-Students consider a problem, develop certain actions and play them out in a skit
Fosters social development
Increases problem-solving capabilities
Understand how to interact with public officials
Discover responsibilities, relationships, and decision-making skills
Selection of Literature
Plots with logical stopping places to act out an ending
Universal problems (fears, emotions, concerns, etc.
Deals with morals and values
-Common theme that can be used to motivate reading and interactions with literature
Helps students see the central theme of the story and make personal connections to themes and problems
Can physically see how one thing connects to the rest
Students can share and connect webs!
Helps develop necessary skills of everyday life
tool-making, cooking, and medical skills
Students may be required to recall:
Sequence of events
Compare and contrast characters
Going beyond the information provided by the author
Develop the main idea of the story
Compare characters between multiple books
Cause and effect with different scenes
Look at points of foreshadowing after finishing book
Make judgements about the content and explain
Adequacy or validity
Appropriateness for audience
Desirability to read
All about the emotional response to the text
Emotional response to plot or theme
How they identify with characters
Effectiveness of imagery
1. Glance through your selected novel
to understand the basic plot
2. Choose at least 2 illustrations to act out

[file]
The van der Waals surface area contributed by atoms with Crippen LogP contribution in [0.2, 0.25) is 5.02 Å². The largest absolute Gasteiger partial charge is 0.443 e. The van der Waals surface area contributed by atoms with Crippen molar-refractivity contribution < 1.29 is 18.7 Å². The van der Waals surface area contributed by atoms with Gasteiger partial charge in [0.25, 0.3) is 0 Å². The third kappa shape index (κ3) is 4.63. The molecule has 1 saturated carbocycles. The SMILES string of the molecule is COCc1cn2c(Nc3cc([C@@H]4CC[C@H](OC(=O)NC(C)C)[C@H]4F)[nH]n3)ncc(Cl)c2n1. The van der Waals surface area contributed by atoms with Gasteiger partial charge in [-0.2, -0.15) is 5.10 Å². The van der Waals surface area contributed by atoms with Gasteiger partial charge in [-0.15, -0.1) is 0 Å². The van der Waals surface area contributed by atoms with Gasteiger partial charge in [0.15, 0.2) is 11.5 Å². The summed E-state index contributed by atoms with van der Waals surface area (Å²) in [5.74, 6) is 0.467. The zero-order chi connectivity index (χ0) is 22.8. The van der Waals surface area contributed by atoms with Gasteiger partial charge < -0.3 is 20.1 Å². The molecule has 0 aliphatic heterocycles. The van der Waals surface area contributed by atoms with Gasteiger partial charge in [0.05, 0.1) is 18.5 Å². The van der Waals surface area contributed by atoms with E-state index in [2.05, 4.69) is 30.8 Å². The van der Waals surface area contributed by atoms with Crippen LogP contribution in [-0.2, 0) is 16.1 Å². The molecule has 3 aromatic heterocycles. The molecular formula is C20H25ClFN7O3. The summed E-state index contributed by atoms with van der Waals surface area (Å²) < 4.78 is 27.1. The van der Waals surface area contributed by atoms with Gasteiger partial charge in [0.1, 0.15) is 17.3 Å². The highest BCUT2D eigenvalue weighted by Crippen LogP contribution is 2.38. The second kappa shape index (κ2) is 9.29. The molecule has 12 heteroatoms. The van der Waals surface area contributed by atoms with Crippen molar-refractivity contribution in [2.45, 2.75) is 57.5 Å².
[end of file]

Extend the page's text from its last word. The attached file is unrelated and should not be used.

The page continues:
3. Be sure to analyze your given illustration in the Mazza
4. Create a short skit in which each member acts out a character from the illustrations.
5. Groups will then give a brief summary of their book and act out their skit in front of the class.
What is one synonym for realistic?
Criticized books allow students too...
What is an example of a survival theme?
What are some benefits of role playing?
What is one characteristic that makes mysteries exciting?
Animals have a strong sense of reality and sometimes tragedy
Questions for evaluating realistic animals stories for children:
Does the author portray animals objectively, without giving them human thoughts or motives?
Do the behaviors of the animal characters agree with information provided by knowledgeable observers of animals and authorities of animal behaviors?
Does the story encourage children to respond to the needs of animals or the need of people to love animals without being too sentimental or melodramatic?
Provide escape and enjoyable reading due to their suspense
Characteristics that make mysteries exciting:
Enough clues to allow the reader to follow the action
Clues are written in a way that readers can find out who did it
Deal with the ideal of fair play, the values of sports, overcoming conflicts between father and son, overcoming fears connected with sports
Sports stories are important to sport franchises based on long-term development of fans
Examples: Baseball is therapeutic, helps overcome severe accidents, and overcoming stereotypes
Allow children to understand that life is not always serious and can be entertaining
Encourages readers to laugh at themselves
Highlights real problems and makes reading about them pleasant
Contemporary Realistic Fiction for Young Adults
More mature themes and situations
Focuses on a struggle for self-identity and acceptance
Please see separate document